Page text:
Shelf life of posts on Facebook: Research by Wiselytics reveals that 75 percent of engagement on a Facebook post occurs within the first 5 hours, and 75 percent of people who will get to see a brand’s Facebook post will have seen it in the first 2 hours.

These studies show that the shelf life of online reviews is (much) longer than the shelf life of tweets and Facebook posts.

While this shouldn’t be taken to mean that your marketing team should stop sharing, listening to, and managing tweets and Facebook posts, it brings to light the role of reviews — especially given their longer shelf life — as an essential part of any digital marketing strategy.

Reviews foster consumer trust more effectively than promotional marketing content and branded messages.

Social proof is described as a psychological phenomenon in which people follow the actions of others in an effort to reflect what is considered correct behavior for any given situation, including online experiences. Simply put: social proof influences people’s decisions on how they should behave.

The trust people place in online reviews make online reviews the new social proof.

  • According to Forrester, content found in consumer-written online reviews (46 percent) ranks ahead of posts by companies or brands on social networks like Facebook and Twitter (15 percent) in terms of trustworthiness. Consumers also trust online reviews over natural search engine results.
  • Research firm eMarketer found that 7 percent of consumers needed to read at least 20 reviews before they put enough trust in a business.
  • According to Modern Comment, 72 percent of consumers trust reviews as much as personal recommendations made by friends and family, while 78 percent say that seeing management respond to reviews makes them believe that the business cares more about them.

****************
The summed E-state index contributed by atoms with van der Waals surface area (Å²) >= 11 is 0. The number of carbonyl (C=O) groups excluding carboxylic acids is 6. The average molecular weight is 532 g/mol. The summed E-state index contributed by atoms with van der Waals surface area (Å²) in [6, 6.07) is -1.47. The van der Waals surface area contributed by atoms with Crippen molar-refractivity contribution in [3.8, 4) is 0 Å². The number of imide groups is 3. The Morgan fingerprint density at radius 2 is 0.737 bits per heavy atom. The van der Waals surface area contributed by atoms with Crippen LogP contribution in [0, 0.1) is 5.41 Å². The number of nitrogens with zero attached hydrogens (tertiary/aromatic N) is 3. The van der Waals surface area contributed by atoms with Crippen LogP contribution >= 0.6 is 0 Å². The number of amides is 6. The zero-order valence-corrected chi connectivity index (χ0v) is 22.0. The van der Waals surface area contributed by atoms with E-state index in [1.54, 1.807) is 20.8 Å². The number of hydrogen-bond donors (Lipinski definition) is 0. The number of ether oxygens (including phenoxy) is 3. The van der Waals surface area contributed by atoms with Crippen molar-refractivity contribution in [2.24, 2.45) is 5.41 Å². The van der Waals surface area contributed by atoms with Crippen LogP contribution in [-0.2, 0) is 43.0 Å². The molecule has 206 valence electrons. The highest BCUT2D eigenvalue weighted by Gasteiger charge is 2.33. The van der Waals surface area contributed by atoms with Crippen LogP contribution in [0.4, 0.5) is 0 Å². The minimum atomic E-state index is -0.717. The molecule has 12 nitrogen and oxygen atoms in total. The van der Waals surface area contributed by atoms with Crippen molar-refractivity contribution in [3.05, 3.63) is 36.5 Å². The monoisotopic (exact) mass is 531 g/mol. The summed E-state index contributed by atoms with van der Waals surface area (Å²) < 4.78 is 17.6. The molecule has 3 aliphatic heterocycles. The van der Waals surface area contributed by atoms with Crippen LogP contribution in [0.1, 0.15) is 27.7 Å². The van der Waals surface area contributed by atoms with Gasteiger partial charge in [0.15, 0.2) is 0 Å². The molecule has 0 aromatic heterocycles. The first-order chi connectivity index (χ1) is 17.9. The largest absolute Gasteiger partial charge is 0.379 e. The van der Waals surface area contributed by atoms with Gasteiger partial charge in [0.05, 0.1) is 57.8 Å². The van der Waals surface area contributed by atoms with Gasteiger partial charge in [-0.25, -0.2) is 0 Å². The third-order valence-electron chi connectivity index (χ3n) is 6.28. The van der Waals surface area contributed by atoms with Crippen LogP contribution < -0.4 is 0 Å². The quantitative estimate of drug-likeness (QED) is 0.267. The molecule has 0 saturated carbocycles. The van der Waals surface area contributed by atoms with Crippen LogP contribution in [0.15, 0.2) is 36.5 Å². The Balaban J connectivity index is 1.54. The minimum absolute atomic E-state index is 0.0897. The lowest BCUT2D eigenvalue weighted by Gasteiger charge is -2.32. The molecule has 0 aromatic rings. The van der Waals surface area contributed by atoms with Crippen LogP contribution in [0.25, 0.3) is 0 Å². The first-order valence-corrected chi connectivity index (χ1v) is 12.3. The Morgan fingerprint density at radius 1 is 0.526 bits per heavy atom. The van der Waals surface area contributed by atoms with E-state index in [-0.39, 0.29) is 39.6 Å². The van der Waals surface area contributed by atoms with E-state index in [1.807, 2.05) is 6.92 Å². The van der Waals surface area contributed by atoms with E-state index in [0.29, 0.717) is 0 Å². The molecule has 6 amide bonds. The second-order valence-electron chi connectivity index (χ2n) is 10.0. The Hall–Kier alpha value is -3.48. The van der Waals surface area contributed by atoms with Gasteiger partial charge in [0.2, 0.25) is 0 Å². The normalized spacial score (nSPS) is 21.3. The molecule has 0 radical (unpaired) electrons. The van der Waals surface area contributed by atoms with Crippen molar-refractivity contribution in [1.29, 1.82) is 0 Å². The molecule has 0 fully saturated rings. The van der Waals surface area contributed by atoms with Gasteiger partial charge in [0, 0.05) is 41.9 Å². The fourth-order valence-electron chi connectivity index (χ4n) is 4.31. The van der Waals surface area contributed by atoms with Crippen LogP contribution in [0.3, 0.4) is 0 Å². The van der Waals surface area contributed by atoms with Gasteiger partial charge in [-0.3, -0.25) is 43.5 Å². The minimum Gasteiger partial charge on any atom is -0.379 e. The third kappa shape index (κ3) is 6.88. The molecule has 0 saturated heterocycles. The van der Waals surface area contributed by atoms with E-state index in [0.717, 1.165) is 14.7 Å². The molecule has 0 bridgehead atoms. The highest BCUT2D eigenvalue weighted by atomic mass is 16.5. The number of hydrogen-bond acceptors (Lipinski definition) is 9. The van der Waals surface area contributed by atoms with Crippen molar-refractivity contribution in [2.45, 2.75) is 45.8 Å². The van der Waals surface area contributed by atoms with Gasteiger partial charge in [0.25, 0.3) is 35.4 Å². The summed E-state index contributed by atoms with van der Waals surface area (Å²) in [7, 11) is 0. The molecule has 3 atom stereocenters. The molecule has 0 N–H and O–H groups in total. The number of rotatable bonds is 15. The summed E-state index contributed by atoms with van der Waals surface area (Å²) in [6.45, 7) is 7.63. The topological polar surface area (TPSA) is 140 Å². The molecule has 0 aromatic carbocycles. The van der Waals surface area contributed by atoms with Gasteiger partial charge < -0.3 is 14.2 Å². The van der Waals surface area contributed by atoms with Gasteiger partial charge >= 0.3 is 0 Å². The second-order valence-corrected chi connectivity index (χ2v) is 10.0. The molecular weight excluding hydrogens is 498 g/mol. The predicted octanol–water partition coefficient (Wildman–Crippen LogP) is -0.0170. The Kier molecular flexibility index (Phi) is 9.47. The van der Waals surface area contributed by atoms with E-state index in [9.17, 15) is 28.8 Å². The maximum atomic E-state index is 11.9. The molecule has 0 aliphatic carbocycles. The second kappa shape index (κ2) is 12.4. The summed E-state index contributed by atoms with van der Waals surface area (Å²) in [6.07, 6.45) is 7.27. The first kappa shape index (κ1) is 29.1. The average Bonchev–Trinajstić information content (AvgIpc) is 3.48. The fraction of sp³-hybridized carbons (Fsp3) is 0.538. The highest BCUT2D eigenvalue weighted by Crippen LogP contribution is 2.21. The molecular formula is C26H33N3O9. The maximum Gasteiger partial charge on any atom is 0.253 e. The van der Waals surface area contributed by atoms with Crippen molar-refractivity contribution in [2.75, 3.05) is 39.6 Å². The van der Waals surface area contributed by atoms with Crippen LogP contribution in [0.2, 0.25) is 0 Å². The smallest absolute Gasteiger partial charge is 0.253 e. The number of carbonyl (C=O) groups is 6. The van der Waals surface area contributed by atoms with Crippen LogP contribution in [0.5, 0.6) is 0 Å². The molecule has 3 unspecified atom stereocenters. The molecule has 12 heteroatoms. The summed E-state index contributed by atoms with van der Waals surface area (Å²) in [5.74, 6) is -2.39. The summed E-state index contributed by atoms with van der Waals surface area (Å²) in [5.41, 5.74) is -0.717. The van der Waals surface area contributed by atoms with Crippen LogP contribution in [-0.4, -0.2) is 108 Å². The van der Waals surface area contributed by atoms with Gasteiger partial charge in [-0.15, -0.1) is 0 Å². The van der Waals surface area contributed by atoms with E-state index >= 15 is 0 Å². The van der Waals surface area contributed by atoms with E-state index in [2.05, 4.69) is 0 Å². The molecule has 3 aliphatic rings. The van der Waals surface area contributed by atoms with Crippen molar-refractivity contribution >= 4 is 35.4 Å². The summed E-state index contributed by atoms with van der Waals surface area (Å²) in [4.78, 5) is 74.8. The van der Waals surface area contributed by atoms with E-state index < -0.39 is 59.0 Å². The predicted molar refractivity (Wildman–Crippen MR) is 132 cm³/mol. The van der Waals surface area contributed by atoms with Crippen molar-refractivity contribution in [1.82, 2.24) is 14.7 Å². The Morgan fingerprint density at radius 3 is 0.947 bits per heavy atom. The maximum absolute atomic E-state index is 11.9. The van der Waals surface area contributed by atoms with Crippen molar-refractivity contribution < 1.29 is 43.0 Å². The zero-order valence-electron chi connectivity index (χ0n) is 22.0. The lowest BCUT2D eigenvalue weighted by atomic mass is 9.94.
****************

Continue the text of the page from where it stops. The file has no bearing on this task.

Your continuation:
These numbers make it clear that consumers take positive reviews and high ratings as social proof that a product or service is worth the purchase: “This has great reviews, so I’m buying it.”

Reviews also provide social proof for consumers who want to know what to say as they contribute to the conversation. For example: a customer’s opinion about a TripAdvisor-listed hotel with 99 reviews and an average rating of 4.7 stars is less likely to go against the grain and offer a counterpoint to all the positive feedback. The customer thinks, “This has great reviews, so I’m going to say the same about it.”

Reviews offer insight into the customer experience.

Delivering the best possible customer experience has become the No. 1 priority for companies today, and an increasing number of marketers also consider “CX” as one of their most important business benchmarks.

An integral part of understanding — and improving — customer experience is a marketer’s ability to manage customer feedback in channels where consumers are likely to talk about their experiences. Online review sites are one such channel.

With diners eager to voice their opinions on Yelp after a trip to a restaurant, and hotel guests looking to validate their booking decisions by turning to reviews on TripAdvisor, it’s clear that online reviews contain information and insights essential to achieving a big-picture view of what customers are saying.

Final thoughts

Online reviews should be welcomed with open arms by marketers of all tactical viewpoints (instead of scaring them away). Not only can reviews be leveraged to improve search performance and visibility; they can also serve as a powerful tool for fostering consumer trust, driving loyalty, understanding customer experience, and helping marketers adapt to the ever-changing digital landscape.

About the Author: Chris Campbell is the founder and CEO of ReviewTrackers, a Chicago-headquartered software company that helps over 30,000+ businesses measure and transform their customer experience across 85+ review sites. A digital marketing veteran and brand strategist with extensive entrepreneurial experience, Chris founded ReviewTrackers in 2012 to help businesses and brands make data-driven decisions about what their customers truly need and want.